Nancy Levant
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Friday, November 22nd, 2019

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Keeping Millennials Home with Parents Is a Bad Plan

Keeping Millennials Home with Parents Is a Bad Plan

When my youngest child moved into an apartment with another young adult, I was worried she would not be able to afford to do so. Both she and her roommate work two part-time jobs and both are students. After nearly six months, they are getting by, barely, but getting by much as I eke out a living also having been cut to part-time employment. The worst timesare when car insurance is due and when cars need sudden repairs. It’s nightmarish and scary, but so far no one has gone on welfare. However, we, like most others, are at the end of the financial line, and certainly no one can afford a monthly healthcare tax on part-time wages.

That being said, I still believe it is right to require young adults to get out there and experience reality, because they need to experience what is wrong in the nation first hand. They need to start fighting for the recovery of the country. Staying home, playing video games, texting, watching TV, and having services performed and bills paid by mom and dad do not help 20-somethings embrace reality. It does, however, child-ify and shield them from the truth of the nation’s condition and how they must participate and work to restore a sane nation. Let’s face it: Texting, TV and gaming is BS, especially with meals provided and mommy and daddy still paying for everything while calling the shots.

Any twenty-year-old who is not actively participating in adulthood is being dumbed down and held back. My father (born in 1908) and his five male siblings were required to have jobs beginning in the eighth grade. His two sisters were cooking meals, doing laundry, were talented seamstresses, gardeners, canners, and housekeepers by age 12, and all were driving the family automobiles and were married and living independently by age 19.

My mother, born in 1912, did all driving and cooking by the time she was 10-years-old. Her parents didn’t like to drive, and her mother was an artist who rarely cooked. My siblings and I all left home at 18 and never went back. Today, however, young adults in their twenties commonly live like spoiled little kids using electronic entertainments to play. Making the break from parents has to happen in order to become adults even when times are tough, even when wages are low.

Times were very tough for my parents who as young adults grew into the Great Depression era, yet they married and moved out of their parents’ houses. They had nothing, but they made it because they were expected to live as adults, tough times or not. They had to figure it out and did.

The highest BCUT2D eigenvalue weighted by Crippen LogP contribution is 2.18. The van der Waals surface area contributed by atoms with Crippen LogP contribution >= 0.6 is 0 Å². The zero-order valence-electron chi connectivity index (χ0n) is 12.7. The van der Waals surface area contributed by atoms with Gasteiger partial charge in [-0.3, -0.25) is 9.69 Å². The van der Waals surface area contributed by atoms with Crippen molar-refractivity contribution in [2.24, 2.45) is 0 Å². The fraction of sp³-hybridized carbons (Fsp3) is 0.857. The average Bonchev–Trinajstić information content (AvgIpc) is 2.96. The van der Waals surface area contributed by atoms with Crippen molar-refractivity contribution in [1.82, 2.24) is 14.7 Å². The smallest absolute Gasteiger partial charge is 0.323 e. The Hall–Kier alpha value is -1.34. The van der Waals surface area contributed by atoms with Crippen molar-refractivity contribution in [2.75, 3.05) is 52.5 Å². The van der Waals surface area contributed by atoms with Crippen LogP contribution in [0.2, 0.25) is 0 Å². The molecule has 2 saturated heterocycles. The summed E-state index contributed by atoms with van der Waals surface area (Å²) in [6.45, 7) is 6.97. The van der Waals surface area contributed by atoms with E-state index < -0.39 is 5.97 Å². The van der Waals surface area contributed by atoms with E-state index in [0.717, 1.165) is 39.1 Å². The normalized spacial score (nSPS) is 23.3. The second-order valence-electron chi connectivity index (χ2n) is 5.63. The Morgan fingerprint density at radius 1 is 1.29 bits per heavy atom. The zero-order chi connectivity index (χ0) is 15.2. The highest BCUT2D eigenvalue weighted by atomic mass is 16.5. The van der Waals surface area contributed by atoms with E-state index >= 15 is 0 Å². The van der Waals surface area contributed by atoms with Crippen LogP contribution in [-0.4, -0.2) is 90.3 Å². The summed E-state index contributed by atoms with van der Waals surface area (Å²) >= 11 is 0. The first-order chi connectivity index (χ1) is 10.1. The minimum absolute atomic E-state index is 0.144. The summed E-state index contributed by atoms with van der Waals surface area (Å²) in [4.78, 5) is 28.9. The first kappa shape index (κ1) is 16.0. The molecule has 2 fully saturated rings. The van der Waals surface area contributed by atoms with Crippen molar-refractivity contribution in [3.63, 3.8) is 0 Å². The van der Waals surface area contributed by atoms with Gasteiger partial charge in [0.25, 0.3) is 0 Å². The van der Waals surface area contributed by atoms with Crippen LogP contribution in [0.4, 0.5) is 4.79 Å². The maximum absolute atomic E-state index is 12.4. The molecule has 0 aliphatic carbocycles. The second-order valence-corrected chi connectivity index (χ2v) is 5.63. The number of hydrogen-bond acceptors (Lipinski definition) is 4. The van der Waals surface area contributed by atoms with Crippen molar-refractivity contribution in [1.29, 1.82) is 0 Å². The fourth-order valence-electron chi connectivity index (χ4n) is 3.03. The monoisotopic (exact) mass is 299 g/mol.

I keep reading articles about adult Millennials living with parents because they work part-time or because they are in school or in student loan debt. Well, welcome to the reality of tough times. Rumor has it that it’s not going to get better any time soon, but does that mean we advise young adults to remain as children and dependent on mom and dad? That is the greatest mistake this nation can make, because it continues and encourages further dumbing down, technology addictions, the very typical social ineptness of those parent-dominated into adulthood, and the peculiarity of adult children who allow parents to control them.

The world is huge, complex, full of problems, but also full of possibilities. To be in one’s twenties and hunker down into the lives and worlds of parents is psychologically, socially, and psyche-damaging and necessarily based on a foundation of embarrassment. Last century, people were adults by age 16 to 18. Prior to last century, people were adults at 15 to 16, and even today in many other nations, people are adults between 12 and 14. There is a reason why young adults are embarrassed beneath the authority of parents. Reason being, they should be embarrassed.

Considering all people begin to age in their early to mid-twenties, it is unreasonable and damaging to allow this age group to remain as children submitting to parental authority and rules. After the age of 18 or 19, young adults must get out into the reality of the world. They must learn how to survive no matter the conditions. The world is theirs to shape and change, and this they must do.

We cannot further damage and degrade the next generations by shielding them from reality. Competent adults are necessary because, like it or not, the baton passes to our children, and they must be encouraged to pick up the baton by becoming independent adults. They must learn to stand and fall on their own and to figure out how adult life works. They do not need parents telling them how it works; they need experience apart from their parents.

Parents must release their millennial adult children. Millennials must become independent of their parents by becoming independent adults. Without excuses on either end, embracing adulthood is necessary for social and individual normalcy.  Elsewise, only attempted justifications and embarrassement remains for young dependent adults and their parents.

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